When the Deepwater disaster occurred in the Gulf of Mexico four months ago, many commentators argued that this was a “game changer” that would change the energy debate forever.
Politicians and the public would realise that the ecological and social cost of offshore drilling was becoming unacceptable, the thinking went.
If you morph the lessons of the Deepwater disaster as well as the Exxon Valdez, it is that the risks of deepwater drilling are huge. Everyone though realises that we were lucky in the Gulf, where the warm waters are more able to breakdown the oil compared to the cold waters of the Arctic.
In the the Arctic some 5 million barrels of oil spilt would have been a complete ecological catastrophe as the oil would take years – decades even – to break down.
But the lessons of Deepwater has not been learnt. The oil industry is just carrying on regardless. Going ever deeper, going ever further into the Arctic.
Take this week’s news about Cairn Energy that says it has found natural gas off Greenland’s western coast.
In the words of respected energy correspondent , Guy Chazan, from the Wall Street Journal, the find is “bolstering hopes that the area could become one of the world’s last significant untapped hydrocarbon provinces.”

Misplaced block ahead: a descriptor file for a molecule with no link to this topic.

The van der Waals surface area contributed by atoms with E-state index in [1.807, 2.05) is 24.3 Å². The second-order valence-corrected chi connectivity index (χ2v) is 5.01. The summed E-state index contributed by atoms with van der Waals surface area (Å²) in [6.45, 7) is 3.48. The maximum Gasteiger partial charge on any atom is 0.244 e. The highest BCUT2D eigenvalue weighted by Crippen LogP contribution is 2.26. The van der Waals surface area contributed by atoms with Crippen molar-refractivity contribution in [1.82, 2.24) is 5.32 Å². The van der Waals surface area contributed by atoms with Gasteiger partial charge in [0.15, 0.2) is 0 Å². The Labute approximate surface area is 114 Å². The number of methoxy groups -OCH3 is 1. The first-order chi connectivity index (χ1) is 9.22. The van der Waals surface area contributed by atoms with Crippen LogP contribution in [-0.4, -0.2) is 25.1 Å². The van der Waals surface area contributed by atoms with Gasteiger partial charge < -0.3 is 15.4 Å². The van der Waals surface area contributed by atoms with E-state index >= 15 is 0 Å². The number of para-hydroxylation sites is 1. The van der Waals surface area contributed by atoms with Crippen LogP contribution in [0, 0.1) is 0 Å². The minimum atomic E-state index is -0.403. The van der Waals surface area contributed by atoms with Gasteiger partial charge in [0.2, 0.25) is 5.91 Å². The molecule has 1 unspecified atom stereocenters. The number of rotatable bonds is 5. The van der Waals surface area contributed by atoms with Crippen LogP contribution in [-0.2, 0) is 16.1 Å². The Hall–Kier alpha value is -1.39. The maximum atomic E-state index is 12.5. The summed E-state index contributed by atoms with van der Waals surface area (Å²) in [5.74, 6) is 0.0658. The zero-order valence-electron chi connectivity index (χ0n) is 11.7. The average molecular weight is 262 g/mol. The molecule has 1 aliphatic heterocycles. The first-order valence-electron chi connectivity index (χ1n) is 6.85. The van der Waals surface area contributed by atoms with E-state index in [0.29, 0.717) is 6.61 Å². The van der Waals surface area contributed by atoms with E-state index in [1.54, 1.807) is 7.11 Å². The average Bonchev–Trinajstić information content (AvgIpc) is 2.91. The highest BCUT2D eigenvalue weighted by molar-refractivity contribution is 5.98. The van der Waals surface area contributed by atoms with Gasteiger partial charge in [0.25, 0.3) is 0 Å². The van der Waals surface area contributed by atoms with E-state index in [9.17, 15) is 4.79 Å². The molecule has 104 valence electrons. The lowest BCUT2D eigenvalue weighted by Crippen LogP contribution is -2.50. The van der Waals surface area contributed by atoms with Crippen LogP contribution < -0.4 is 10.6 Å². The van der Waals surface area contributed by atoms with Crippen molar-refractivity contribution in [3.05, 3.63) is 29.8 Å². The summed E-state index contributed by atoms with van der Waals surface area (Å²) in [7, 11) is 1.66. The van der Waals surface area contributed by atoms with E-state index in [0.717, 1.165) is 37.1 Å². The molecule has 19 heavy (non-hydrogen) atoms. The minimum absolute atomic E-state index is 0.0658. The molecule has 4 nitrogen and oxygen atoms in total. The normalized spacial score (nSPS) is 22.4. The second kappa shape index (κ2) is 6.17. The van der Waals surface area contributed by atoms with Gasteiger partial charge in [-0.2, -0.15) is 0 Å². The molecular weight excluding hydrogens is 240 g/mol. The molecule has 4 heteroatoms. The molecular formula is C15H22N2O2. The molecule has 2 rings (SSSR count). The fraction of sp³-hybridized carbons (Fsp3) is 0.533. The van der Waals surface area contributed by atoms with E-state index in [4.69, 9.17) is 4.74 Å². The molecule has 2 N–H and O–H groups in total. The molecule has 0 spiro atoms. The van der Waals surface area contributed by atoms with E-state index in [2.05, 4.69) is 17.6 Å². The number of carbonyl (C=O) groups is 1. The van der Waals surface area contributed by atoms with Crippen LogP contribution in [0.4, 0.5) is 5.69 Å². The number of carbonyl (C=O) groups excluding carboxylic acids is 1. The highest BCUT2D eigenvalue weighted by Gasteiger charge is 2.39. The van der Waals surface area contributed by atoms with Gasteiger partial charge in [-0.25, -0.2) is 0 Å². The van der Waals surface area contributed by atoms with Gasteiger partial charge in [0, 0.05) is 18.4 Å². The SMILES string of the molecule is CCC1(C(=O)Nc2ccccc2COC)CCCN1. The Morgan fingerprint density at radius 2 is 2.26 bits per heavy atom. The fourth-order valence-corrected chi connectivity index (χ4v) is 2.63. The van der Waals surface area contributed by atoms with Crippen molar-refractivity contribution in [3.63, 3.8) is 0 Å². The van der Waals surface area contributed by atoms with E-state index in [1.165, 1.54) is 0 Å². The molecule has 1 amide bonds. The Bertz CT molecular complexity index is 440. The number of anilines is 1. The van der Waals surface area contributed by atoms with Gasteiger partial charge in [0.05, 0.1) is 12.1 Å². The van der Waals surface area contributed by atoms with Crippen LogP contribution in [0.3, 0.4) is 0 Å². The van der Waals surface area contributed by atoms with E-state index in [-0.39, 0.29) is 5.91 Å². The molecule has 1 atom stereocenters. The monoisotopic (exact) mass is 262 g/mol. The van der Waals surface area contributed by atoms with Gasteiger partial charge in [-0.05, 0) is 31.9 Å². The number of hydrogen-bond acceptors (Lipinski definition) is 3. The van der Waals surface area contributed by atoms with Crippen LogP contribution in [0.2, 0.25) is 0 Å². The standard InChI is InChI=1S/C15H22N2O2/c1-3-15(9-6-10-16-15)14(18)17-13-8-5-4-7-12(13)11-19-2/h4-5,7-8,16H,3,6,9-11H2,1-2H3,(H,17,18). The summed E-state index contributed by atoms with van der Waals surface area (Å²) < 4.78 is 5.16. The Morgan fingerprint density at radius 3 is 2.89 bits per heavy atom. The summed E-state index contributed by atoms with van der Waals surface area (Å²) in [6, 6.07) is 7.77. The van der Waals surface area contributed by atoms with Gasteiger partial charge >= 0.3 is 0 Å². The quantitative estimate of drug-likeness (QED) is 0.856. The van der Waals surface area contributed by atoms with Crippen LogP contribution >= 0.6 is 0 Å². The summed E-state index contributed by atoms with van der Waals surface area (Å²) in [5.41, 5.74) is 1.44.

Although the find is currently too small to be commercially viable, Chief Executive Bill Gammell said he was pleased with the results. “We’re encouraged because we’ve established there are hydrocarbons in a basin that nobody has ever drilled before that’s the size of the North Sea.”
A new North Sea in the Arctic.
As Guy Chazan argues: “Some of the world’s largest energy companies have gravitated to Greenland’s iceberg-strewn waters in recent years, lured by estimates of its enormous resource potential. The U.S. Geological Survey says the area could hold around 50 billion barrels of oil and gas, more than the total proven reserves of Libya.”
But after Deepwater, when we have witnessed what can go badly wrong when the industry pushes the boundaries of new frontiers, should the industry be there at all?
A Greenpeace protest ship has arrived in the area to protest against Cairn’s, but a Danish warship prevented the protest vessel from entering an exclusion zone around the rig.
Greenpeace argues that “companies like Cairn Energy who chase the last drops of oil at any environmental cost are pushing us in the wrong direction. It’s time to go beyond oil.”
The commentators said Deepwater was a game changer, but the game hasn’t changed at all.
Its as if Deepwater never happened. Because the game is still all about oil..